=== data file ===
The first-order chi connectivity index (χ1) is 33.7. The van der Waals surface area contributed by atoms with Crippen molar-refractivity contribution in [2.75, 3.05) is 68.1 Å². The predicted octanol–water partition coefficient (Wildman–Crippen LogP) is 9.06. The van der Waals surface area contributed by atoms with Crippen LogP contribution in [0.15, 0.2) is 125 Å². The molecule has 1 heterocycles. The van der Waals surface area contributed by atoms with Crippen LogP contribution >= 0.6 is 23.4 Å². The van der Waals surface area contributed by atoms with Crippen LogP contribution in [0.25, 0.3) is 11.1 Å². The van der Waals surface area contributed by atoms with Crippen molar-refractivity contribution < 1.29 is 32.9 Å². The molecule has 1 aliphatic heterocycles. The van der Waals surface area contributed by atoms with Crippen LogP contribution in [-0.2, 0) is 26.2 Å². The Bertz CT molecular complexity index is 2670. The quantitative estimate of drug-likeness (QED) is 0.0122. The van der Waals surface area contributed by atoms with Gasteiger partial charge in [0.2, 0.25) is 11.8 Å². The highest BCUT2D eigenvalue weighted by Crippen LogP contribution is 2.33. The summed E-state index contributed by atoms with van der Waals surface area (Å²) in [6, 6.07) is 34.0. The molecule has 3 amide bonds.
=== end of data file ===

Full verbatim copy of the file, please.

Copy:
The first-order chi connectivity index (χ1) is 33.7. The van der Waals surface area contributed by atoms with Crippen molar-refractivity contribution in [2.75, 3.05) is 68.1 Å². The predicted octanol–water partition coefficient (Wildman–Crippen LogP) is 9.06. The van der Waals surface area contributed by atoms with Crippen LogP contribution in [0.15, 0.2) is 125 Å². The molecule has 1 heterocycles. The van der Waals surface area contributed by atoms with Crippen LogP contribution >= 0.6 is 23.4 Å². The van der Waals surface area contributed by atoms with Crippen LogP contribution in [0.25, 0.3) is 11.1 Å². The van der Waals surface area contributed by atoms with Crippen molar-refractivity contribution < 1.29 is 32.9 Å². The molecule has 1 aliphatic heterocycles. The van der Waals surface area contributed by atoms with Crippen LogP contribution in [-0.2, 0) is 26.2 Å². The Bertz CT molecular complexity index is 2670. The quantitative estimate of drug-likeness (QED) is 0.0122. The van der Waals surface area contributed by atoms with Gasteiger partial charge in [0.2, 0.25) is 11.8 Å². The highest BCUT2D eigenvalue weighted by Crippen LogP contribution is 2.33. The summed E-state index contributed by atoms with van der Waals surface area (Å²) in [6, 6.07) is 34.0. The molecule has 3 amide bonds.